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A running theme in this blog is just how illusory the traditional conservative vs. liberal, red vs. blue, Republican vs. Democrat divide in this country really is. It’s like they intentionally divide us over trifles.

That’s not to say there is literally no such thing as conservative or liberal, of course. But that is far less important than another scale in politics: elite, or globalist, vs. proletariat, or populist. It’s the interests of the Davos set, the 0.1%, the Beltway establishment, vs. the interests of the rest of us. And you can bet that these interests are no less diametrically opposed than those of pro-lifers vs. pro-choicers.

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Where liberal vs conservative and globalist vs populist fits on this scale, I’ll leave the reader to decide.

It is heartening to see Americans slowly dawn on them that our real fight was never with our drunk conservative uncle, or our whippersnapper liberal nephew, at the Thanksgiving table. Both parties are getting equally screwed by the establishment. Thus, we get articles like this at Salon where no less an orthodox liberal than Elias Isquith, who has never met a social-justice cause he didn’t like, heaps praise on conservative Republican Mike Lofgren’s description of one of the tools they use to oppress us: the “deep state.”

Under traditional rules, liberals like me and Isquith are supposed to always be for big government, without exception. But this blind faith has slowly been eroded by recent scandals. Snowden and the NSA. Dick Cheney’s official torture program. On that note, Dick Cheney’s wars. And on a local level: racist cops who can’t ever seem to be prosecuted for murder. Hell, they often aren’t even fired, as Eric Garner’s killer is still employed by the NYPD.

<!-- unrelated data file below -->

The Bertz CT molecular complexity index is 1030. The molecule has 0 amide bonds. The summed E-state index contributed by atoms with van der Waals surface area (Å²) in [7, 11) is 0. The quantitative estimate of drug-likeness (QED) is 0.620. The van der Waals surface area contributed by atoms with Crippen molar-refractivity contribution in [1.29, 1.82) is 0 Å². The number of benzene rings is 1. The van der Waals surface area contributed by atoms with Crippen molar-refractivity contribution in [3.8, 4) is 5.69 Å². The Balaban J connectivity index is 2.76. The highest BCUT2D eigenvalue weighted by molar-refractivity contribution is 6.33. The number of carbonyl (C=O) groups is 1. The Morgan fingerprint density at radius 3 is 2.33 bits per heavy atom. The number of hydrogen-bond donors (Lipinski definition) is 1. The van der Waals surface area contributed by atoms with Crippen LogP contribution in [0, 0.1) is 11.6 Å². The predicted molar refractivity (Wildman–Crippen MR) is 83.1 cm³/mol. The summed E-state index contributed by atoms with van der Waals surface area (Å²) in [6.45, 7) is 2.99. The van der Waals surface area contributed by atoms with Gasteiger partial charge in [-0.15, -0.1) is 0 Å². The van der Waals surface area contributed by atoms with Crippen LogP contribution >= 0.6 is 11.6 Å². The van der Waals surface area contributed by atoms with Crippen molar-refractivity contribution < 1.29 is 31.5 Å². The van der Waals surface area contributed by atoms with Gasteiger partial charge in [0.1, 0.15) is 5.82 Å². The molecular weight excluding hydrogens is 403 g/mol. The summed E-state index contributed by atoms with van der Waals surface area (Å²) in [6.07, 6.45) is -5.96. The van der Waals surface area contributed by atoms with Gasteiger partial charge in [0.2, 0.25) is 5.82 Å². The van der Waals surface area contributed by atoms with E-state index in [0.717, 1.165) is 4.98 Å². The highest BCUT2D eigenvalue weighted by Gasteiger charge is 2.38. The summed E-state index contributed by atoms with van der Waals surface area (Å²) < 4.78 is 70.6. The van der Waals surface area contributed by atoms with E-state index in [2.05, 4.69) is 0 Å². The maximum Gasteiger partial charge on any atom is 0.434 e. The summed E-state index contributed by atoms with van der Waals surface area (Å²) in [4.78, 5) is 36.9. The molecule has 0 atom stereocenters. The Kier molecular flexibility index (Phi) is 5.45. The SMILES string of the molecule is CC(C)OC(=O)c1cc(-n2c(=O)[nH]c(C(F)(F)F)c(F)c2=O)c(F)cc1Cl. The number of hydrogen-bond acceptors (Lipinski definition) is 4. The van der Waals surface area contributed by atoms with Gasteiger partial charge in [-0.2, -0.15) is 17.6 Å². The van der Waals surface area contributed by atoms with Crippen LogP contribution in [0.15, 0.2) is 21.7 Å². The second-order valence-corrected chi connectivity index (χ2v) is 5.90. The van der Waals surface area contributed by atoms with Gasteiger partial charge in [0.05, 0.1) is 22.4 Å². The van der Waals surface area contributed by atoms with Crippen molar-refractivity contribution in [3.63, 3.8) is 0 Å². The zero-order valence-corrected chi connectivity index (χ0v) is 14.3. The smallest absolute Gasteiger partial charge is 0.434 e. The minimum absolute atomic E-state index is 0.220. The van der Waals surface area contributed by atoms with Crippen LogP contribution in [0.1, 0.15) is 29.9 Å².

The problem: progressivism depends on good governance as a bulwark against the power of the aristocracy. And that word “good” there is the most important part of that sentence. Bad government just becomes another tool of oppression.

As Lofgren explains, the key to the deep state’s power is also what makes it so antithetical to the interests of the people: its unaccountability, its secrecy. The biggest powers of the military-industrial complex aren’t its guns or tanks or drones. Their biggest powers are their anonymity and their unresponsiveness. Think about one of those “released” government documents so heavily redacted that it’s nothing but lines of black marker: that’s what we mean by the deep state.

Government bureaucrats at all levels of government basically cannot be fired. They do not have to ever face judgment for doing a bad, or indifferent job. Sure, on paper, they are supposed to face oversight from Congress, but in reality? Congresspeople come and go with every election. The average tenure of a representative is 9.1 years; senator, 10.2 years. For federal non-postal bureaucrats? 13.9 years. And unlike their supposed overseers on Capitol Hill, they are unionized and are almost impossible to be fired. They do not face elections every two years.

These bureaucrats — again, using the government’s own statistics — earn an average base salary of almost $80k. This does not include their exceedingly generous health and vacation benefits and, above all, their defined-benefit pensions that allow them to draw from the taxpayer till death. How does that compare to your private-sector company?

But even more malign than these ground troops, are the elites who are truly the bosses of the deep state, as opposed to those obstreperous elected congressmen. The heads of the departments, the CIA, the US Attorney’s offices, the EPA, and all the rest of the alphabet soup hold sway that not even J. Edgar Hoover would have dreamed of. And this class of individual is one and the same with the heads of the private sector, including Wall Street and Silicon Valley, as well as of academia. Consider David Petraeus: after a sex scandal made it too inconvenient for him to remain head of the CIA, a high-paying boutique bank position magically opened up for him. Because, obviously, running counterinsurgencies and drone strikes made him an obvious choice for the world of finance.